The Bear and the Dragon Strengthen Economic Ties
It appears that the highly publicized stand-off between China and Japan over the detention of a Chinese boat captain is over. Both sides are requesting what they believe to be fair financial compensation, but for the most part their spat seems to have been quelled. A far more interesting and longer term issue is the effect that this incident will have on regional and global relations.
At first glance, this disagreement only involved Japan and China, but the longstanding strategic alliance of the United States and Japan necessarily tempers the long term affects. Though not immediately obvious, one of the most important developments occurred when U.S. Chairman of the Joint Chiefs of Staff Adm. Mike Mullen stated, “[O]bviously, we’re very, very strongly in support of… our ally in that region, Japan.” Defense Secretary Robert Gates echoed this sentiment, stating that the United States will “fulfill our alliance responsibilities” toward Japan. While these comments did not come directly from the president, they served to remind the Chinese that any negative action taken against Japan will be viewed as a threat against the United States. Thus, the most important implications of this crisis were related to strategic geopolitics.
Meanwhile, the Russians made an interesting play. President Dmitry Medvedev scheduled a trip to the Southern Kurils, the subject of ongoing territorial dispute between Japan and Russia. Medvedev was unable to actually visit the Kurils, because of adverse weather, but claimed that they are “a very important region for our country,” adding, “I will definitely go there in the near future.” While these actions and comments fall short of overt support for the Chinese position, they are evidence that the Russians and Chinese share a common territorial interest contrary to Japan’s.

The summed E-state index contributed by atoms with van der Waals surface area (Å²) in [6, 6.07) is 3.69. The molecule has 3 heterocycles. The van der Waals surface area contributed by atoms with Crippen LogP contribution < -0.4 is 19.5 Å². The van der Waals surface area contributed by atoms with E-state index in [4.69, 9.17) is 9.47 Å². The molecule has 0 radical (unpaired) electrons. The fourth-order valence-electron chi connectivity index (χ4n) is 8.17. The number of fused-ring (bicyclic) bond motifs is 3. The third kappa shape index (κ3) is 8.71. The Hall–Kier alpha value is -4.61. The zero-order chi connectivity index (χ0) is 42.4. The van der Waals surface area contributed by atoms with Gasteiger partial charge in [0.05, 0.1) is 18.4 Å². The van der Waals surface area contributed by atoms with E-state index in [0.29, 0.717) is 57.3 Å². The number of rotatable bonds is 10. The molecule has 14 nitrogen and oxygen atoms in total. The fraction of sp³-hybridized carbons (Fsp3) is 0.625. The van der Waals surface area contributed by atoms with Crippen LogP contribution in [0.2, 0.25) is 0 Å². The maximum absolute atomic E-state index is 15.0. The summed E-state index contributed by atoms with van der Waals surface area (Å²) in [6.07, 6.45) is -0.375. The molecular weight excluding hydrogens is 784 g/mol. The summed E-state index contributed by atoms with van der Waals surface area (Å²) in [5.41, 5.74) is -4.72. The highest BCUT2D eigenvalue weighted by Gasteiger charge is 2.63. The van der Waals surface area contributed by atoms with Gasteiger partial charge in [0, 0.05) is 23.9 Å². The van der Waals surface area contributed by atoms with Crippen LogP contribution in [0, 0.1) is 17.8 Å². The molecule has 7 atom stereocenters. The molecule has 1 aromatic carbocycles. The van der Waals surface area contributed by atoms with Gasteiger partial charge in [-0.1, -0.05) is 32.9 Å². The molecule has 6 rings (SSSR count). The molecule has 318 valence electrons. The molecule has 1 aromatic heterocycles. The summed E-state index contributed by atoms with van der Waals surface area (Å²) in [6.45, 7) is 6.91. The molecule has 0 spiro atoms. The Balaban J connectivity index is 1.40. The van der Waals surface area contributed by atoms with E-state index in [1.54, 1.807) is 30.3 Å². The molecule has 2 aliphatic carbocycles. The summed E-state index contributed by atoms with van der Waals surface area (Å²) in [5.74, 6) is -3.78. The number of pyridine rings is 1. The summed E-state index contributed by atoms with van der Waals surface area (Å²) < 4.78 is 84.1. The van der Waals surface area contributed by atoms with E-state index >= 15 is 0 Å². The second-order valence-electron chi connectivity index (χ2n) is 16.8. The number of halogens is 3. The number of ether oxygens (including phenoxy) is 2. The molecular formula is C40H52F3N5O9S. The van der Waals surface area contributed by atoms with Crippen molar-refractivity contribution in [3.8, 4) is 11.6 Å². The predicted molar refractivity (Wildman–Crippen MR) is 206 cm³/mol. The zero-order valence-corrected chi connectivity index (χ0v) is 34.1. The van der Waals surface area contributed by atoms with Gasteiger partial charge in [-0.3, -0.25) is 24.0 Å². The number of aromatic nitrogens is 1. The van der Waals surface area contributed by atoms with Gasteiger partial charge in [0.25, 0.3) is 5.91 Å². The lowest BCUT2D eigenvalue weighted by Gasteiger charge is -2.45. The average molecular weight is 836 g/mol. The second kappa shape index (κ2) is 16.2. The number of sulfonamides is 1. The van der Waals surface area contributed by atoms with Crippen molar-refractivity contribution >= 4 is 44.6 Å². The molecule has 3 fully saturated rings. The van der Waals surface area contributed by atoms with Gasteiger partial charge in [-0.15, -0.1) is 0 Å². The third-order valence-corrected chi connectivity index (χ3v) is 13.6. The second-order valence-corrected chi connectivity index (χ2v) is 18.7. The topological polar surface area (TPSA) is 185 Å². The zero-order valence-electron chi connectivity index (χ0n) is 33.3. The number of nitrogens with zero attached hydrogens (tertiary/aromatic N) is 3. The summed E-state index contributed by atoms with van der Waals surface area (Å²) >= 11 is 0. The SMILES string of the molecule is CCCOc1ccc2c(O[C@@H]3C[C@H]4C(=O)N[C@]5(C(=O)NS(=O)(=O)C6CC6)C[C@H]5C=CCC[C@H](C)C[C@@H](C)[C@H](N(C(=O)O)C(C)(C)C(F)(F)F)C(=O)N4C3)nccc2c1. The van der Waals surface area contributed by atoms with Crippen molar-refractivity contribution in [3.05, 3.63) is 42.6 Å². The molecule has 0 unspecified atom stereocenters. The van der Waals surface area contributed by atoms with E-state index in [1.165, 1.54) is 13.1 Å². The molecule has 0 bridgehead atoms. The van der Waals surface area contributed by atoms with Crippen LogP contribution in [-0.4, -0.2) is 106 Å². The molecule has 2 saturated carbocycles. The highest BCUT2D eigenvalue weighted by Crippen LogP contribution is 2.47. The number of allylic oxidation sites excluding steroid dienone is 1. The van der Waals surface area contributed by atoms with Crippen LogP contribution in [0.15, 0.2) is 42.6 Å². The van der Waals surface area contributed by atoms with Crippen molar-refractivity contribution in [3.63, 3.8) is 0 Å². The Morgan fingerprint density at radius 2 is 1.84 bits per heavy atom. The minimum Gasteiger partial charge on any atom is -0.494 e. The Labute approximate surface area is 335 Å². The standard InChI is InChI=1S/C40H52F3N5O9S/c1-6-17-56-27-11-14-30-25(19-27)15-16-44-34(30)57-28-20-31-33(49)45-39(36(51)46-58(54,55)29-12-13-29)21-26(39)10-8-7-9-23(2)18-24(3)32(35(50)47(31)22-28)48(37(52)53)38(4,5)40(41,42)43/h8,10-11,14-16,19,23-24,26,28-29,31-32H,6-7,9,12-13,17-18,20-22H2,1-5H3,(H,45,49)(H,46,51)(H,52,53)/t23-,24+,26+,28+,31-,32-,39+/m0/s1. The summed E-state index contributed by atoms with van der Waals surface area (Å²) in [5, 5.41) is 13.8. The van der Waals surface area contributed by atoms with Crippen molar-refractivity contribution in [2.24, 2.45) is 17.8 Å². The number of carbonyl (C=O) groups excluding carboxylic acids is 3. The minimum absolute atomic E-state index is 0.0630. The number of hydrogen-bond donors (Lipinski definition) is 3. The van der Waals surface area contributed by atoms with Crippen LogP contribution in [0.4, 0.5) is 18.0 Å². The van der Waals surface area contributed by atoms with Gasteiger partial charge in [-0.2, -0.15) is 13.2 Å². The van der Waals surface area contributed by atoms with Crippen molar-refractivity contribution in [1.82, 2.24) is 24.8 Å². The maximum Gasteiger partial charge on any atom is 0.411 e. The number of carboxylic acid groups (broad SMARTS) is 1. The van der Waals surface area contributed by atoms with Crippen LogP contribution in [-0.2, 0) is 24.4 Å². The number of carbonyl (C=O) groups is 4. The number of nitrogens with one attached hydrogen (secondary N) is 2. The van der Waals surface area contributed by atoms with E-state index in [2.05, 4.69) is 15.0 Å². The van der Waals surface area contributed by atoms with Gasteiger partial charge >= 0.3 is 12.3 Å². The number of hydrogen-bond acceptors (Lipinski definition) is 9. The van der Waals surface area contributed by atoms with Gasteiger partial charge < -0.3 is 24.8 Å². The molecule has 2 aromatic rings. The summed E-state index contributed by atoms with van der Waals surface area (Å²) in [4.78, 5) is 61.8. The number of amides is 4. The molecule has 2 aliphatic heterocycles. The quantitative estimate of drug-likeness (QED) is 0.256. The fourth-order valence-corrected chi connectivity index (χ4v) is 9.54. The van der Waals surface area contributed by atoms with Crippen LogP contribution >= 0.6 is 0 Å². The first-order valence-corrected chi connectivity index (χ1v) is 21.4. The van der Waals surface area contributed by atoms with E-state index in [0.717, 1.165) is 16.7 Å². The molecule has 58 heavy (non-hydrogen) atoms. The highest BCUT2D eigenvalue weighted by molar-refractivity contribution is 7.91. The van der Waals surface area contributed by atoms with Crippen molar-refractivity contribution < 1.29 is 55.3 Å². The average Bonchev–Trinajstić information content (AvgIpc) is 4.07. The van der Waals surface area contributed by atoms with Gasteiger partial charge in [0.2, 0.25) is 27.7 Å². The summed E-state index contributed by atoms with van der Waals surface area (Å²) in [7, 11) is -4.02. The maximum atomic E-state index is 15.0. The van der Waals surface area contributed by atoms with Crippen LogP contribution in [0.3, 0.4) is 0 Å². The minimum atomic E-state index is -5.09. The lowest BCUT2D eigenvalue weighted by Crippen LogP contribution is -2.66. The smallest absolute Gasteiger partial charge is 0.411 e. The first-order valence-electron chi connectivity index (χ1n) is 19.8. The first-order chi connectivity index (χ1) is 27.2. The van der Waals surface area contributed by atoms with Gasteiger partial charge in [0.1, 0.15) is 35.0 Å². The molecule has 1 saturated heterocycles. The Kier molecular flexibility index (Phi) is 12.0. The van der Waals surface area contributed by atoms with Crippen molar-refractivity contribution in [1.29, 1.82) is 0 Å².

Further, China and Russia have been strengthening their economic ties recently and have plans to continue this growth. On September 27, Russia and China signed a joint agreement to boost an energy cooperative that will link the growth of both countries for years to come. The agreement was signed at a ceremony to open a newly constructed oil pipeline that will transport Russian oil to China for consumption. This 20-year deal is substantial on its own, but an even more significant development is the likelihood of a deal that would send Russian natural gas to China beginning in 2015. Russia’s Deputy Prime Minister, Igor Sechin, says, “Russia is ready to meet China’s full demand in gas.”
Overall, the previous points do not necessarily prove that the continued alliance of the United States and Japan has pushed China and Russia closer together, but there are some indications that this is true. At the very least, the evidence points to the Russian government supporting China economically and, to a lesser degree, politically. The question that should be in the minds of American policymakers is whether the current ties between Russia and China are simply a marriage of economic and political convenience or if they indicate the beginning of a more profound strategic relationship.
This section of the Weekly Political Forecast is authored by PAI’s Fellow in Energy Security Policy.